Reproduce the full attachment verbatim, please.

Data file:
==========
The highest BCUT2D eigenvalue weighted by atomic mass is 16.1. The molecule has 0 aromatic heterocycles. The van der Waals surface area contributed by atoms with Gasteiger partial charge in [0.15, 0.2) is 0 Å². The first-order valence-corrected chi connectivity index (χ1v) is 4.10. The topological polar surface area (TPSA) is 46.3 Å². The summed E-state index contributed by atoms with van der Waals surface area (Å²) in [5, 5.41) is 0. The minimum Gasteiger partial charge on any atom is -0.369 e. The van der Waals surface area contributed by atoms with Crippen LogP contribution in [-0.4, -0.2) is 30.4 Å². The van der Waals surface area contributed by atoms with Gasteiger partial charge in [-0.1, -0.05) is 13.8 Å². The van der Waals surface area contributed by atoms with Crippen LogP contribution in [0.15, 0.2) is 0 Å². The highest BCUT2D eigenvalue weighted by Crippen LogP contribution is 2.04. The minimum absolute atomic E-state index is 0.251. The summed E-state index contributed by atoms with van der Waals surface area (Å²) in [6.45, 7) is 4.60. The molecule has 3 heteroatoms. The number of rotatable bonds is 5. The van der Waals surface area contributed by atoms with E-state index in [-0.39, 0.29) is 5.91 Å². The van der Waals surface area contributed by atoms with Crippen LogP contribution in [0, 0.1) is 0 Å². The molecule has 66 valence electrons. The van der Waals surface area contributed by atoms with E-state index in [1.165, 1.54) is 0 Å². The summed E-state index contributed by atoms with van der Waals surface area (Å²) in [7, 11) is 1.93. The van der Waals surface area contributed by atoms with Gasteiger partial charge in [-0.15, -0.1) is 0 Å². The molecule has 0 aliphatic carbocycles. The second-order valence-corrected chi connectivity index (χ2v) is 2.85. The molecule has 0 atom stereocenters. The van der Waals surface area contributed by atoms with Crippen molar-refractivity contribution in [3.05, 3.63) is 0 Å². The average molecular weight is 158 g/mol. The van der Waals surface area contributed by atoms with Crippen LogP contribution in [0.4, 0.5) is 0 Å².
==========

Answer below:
The highest BCUT2D eigenvalue weighted by atomic mass is 16.1. The molecule has 0 aromatic heterocycles. The van der Waals surface area contributed by atoms with Gasteiger partial charge in [0.15, 0.2) is 0 Å². The first-order valence-corrected chi connectivity index (χ1v) is 4.10. The topological polar surface area (TPSA) is 46.3 Å². The summed E-state index contributed by atoms with van der Waals surface area (Å²) in [5, 5.41) is 0. The minimum Gasteiger partial charge on any atom is -0.369 e. The van der Waals surface area contributed by atoms with Crippen LogP contribution in [-0.4, -0.2) is 30.4 Å². The van der Waals surface area contributed by atoms with Gasteiger partial charge in [-0.1, -0.05) is 13.8 Å². The van der Waals surface area contributed by atoms with Crippen LogP contribution in [0.15, 0.2) is 0 Å². The highest BCUT2D eigenvalue weighted by Crippen LogP contribution is 2.04. The minimum absolute atomic E-state index is 0.251. The summed E-state index contributed by atoms with van der Waals surface area (Å²) in [6.45, 7) is 4.60. The molecule has 3 heteroatoms. The number of rotatable bonds is 5. The van der Waals surface area contributed by atoms with E-state index in [-0.39, 0.29) is 5.91 Å². The van der Waals surface area contributed by atoms with Crippen LogP contribution in [0, 0.1) is 0 Å². The molecule has 66 valence electrons. The van der Waals surface area contributed by atoms with E-state index in [1.165, 1.54) is 0 Å². The summed E-state index contributed by atoms with van der Waals surface area (Å²) in [7, 11) is 1.93. The van der Waals surface area contributed by atoms with Gasteiger partial charge in [-0.15, -0.1) is 0 Å². The molecule has 0 aliphatic carbocycles. The second-order valence-corrected chi connectivity index (χ2v) is 2.85. The molecule has 0 atom stereocenters. The van der Waals surface area contributed by atoms with Crippen molar-refractivity contribution in [3.05, 3.63) is 0 Å². The average molecular weight is 158 g/mol. The van der Waals surface area contributed by atoms with Crippen LogP contribution in [0.4, 0.5) is 0 Å².